When Wine Spectator editors MaryAnn Worobiec and Harvey Steiman toured Henschke's vineyards in 2016, Australian winemaker Stephen Henschke picked two dark blue Shiraz grapes from one site and quipped, “That’s the U.S. allocation for this vintage.”
Henschke was referring to the rarity of Hill of Grace, a sought-after, 100 percent Shiraz bottling that comes entirely from a nearly 10-acre vineyard plot planted in the 1860s, around the same time that a church was built nearby. On Friday afternoon, Wine Experience guests went through 6 cases of the powerful, complex Henschke Hill of Grace Eden Valley 2012 (98 points, $817).
The old age of the dry-farmed vines—the youngest were planted a few decades ago; many are more than 150 years old—is significant in imparting concentration to the wine, explained Henschke, while the "deep, silky" alluvial soil contributes rich spice flavors. Describing the 2012, the fifth-generation winemaker said it "has spice, crushed herbs, black and blueberry fruits on the nose—plush and elegant, with fine acid minerality running right through the palate."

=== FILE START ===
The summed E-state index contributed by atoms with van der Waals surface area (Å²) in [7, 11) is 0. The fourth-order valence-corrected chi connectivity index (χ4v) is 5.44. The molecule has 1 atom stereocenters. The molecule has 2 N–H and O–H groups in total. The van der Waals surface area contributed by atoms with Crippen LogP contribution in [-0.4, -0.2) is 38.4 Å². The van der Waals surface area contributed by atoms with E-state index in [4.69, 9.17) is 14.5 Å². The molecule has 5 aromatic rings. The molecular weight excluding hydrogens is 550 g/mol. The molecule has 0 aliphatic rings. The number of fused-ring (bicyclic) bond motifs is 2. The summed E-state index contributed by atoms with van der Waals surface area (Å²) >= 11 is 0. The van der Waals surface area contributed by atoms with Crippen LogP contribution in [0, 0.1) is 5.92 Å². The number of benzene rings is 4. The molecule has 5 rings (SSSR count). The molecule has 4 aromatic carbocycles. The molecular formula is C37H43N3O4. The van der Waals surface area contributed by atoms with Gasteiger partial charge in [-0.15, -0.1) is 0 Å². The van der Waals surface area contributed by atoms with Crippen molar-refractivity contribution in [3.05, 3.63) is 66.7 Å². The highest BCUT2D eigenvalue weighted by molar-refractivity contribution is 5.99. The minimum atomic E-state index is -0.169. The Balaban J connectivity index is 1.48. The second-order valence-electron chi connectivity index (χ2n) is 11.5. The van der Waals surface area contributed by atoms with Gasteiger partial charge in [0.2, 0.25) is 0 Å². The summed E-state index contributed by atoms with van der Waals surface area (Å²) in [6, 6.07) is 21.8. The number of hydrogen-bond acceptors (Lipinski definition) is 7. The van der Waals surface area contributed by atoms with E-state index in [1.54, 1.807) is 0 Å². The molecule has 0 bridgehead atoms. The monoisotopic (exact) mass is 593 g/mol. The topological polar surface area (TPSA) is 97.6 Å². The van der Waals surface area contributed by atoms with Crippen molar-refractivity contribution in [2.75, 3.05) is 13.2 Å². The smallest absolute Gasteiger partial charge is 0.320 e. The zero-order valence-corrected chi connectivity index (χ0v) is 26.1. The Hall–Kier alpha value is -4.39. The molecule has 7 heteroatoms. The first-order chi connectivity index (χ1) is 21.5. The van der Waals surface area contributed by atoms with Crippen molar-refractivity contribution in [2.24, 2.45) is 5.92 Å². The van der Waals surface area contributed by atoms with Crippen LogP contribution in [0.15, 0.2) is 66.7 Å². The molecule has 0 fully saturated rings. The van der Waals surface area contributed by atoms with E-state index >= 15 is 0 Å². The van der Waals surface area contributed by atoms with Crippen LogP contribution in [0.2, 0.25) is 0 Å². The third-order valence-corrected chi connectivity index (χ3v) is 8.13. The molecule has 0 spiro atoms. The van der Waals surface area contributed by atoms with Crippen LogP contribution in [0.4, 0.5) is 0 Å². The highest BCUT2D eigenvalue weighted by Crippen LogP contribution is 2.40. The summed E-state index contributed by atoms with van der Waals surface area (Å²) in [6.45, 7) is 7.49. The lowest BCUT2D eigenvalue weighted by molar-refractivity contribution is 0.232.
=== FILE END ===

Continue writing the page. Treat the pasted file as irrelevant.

Stephen’s wife, viticulturist and ardent environmentalist Prue Henschke, takes a holistic approach to managing the property; she instituted organic, and later, biodynamic practices in the vineyards, incorporating the native grasses of Eden Valley and the Adelaide Hills to improve soil health and create more robust ecosystems. "Her mantra is 'living within the landscape, not on top of it,'" explained Henschke. As another example of the couple's progressive outlook, the winery uses twist-off or glass closures for all bottlings to preserve the wines' integrity.
The Henschke family is as deeply rooted as their vines, having emigrated from the Central European region of Silesia to South Australia in the mid-1800s. Stephen's father, Cyril, made the first single-vineyard Hill of Grace bottling in 1958. Across the road from that vineyard, four generations of his ancestors are buried in the cemetery of the church that gives the site its name, after an area of their homeland called Gnadenberg, which translates as Hill of Grace. As Henschke put it, this connectivity gives “a true sense of place” to these family wines.